Doesn’t work. Braff’s signature tics and hiccups are so thoroughly a part of his performance, that he never succeeds in becoming anybody other than himself. Which is a shame, because when he gets out of his own way, Wish I Was Here makes some thoughtful observations about family estrangement, seizing the day, and death with dignity.
Braff stars as Aidan Bloom, a 35-year-old struggling Los Angeles actor who relies on wife Sarah (Kate Hudson) to keep things together financially. He’s blithely unaware that she chafes under the soul-sucking sameness of her public service job, believing instead that she’s cheerfully content to keep supporting “his dream.”
They have two children — teenage Grace (Joey King) and grade-school Tucker (Pierce Gagnon) — who attend a private Jewish day school courtesy of tuition payments made by Aidan’s father, Gabe (Mandy Patinkin). Aidan’s long-estranged bachelor brother, Noah (Josh Gad), lives a withdrawn life in a house trailer by the beach, and is regarded as a total loser by their father.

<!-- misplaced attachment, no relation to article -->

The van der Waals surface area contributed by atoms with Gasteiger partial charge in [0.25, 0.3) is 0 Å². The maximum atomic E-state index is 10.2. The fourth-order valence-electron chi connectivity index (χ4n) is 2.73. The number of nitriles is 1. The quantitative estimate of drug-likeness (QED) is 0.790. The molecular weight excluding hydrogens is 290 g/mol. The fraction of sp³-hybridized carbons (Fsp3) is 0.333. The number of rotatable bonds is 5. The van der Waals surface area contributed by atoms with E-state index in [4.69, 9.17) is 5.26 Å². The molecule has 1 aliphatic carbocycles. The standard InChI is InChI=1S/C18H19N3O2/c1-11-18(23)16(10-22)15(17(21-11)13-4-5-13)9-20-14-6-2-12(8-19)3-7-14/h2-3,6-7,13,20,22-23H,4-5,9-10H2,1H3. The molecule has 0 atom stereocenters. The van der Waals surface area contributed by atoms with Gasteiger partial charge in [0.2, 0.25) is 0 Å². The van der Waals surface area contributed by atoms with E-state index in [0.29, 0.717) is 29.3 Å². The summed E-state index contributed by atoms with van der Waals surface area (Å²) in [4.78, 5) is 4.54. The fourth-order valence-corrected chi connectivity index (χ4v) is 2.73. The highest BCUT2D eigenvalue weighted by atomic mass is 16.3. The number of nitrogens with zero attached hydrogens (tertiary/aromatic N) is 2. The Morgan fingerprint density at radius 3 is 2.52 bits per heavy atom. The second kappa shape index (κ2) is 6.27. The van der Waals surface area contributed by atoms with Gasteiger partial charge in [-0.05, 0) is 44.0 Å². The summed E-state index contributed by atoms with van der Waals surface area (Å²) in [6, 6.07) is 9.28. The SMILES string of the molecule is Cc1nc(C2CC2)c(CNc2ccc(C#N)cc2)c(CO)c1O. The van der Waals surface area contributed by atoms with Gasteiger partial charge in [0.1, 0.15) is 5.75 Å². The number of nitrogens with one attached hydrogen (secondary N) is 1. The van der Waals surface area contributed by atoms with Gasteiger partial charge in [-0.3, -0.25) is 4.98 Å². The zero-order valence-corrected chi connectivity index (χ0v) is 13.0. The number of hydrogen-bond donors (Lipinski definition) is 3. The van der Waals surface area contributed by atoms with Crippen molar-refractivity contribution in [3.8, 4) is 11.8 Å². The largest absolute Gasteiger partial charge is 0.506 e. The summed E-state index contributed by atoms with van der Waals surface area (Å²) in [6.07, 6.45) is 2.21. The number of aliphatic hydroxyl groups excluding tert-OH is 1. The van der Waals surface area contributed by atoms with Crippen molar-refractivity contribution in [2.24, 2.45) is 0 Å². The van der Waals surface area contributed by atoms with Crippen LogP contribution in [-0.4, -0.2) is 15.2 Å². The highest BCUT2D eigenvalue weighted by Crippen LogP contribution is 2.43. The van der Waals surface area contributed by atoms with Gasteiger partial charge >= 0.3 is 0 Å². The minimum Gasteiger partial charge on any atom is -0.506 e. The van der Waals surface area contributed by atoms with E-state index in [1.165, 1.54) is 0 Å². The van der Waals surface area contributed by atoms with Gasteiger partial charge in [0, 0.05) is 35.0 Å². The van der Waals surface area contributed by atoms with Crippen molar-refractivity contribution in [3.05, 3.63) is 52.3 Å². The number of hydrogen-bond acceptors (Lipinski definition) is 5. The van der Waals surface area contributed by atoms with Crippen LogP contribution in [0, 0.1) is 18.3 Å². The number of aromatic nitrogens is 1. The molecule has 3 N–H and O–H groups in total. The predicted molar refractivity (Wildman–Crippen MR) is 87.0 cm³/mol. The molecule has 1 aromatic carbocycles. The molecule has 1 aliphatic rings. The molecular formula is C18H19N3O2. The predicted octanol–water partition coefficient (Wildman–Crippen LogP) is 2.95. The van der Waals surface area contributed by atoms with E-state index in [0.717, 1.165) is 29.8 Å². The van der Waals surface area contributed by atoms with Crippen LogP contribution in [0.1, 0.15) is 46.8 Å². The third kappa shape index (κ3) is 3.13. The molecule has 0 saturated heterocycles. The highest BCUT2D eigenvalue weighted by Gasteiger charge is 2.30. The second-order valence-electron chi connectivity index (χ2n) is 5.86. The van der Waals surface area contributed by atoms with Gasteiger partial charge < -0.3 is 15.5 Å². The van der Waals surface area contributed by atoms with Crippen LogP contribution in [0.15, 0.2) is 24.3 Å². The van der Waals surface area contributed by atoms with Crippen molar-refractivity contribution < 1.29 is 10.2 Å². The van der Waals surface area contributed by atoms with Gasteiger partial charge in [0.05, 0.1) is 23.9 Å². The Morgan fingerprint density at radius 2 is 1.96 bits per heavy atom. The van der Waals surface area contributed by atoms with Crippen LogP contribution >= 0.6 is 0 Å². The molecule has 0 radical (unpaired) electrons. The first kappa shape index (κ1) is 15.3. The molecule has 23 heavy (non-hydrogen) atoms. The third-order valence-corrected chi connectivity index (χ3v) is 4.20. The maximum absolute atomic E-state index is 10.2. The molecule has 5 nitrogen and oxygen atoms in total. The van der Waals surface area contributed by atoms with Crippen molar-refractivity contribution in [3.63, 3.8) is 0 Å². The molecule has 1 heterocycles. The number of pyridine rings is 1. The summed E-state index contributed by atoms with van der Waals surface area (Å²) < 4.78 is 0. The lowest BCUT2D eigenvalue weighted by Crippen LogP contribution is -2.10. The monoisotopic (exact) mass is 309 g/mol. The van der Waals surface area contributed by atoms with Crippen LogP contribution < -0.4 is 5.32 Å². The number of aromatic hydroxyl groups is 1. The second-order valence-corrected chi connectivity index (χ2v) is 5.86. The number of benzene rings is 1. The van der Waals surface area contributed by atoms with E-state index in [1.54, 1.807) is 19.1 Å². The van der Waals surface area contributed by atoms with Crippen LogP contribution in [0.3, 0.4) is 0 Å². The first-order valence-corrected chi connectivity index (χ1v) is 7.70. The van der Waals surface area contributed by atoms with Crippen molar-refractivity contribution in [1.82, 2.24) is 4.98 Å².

Actually, Gabe isn’t much for saying nice things about anybody; absent the calming influence of his (recently?) deceased wife, Gabe has yielded to a cranky, crusty bearing that Aidan and Sarah do their best to ignore. Sarah’s very presence has long been an affront to Gabe, since she isn’t Jewish; fortunately, Grace has thoroughly embraced the Jewish tradition and teachings that mean so much to her grandfather.
Were this status quo to continue, we can imagine that Aidan and Sarah might slide into divorce, however reluctantly, due to his failure to, well, engage in a meaningful way. They’re spared that possible fate by another crisis: the resurrection of Gabe’s cancer, which requires a significant financial outlay to battle anew. The upshot: Gabe no longer can fund the spendy private school.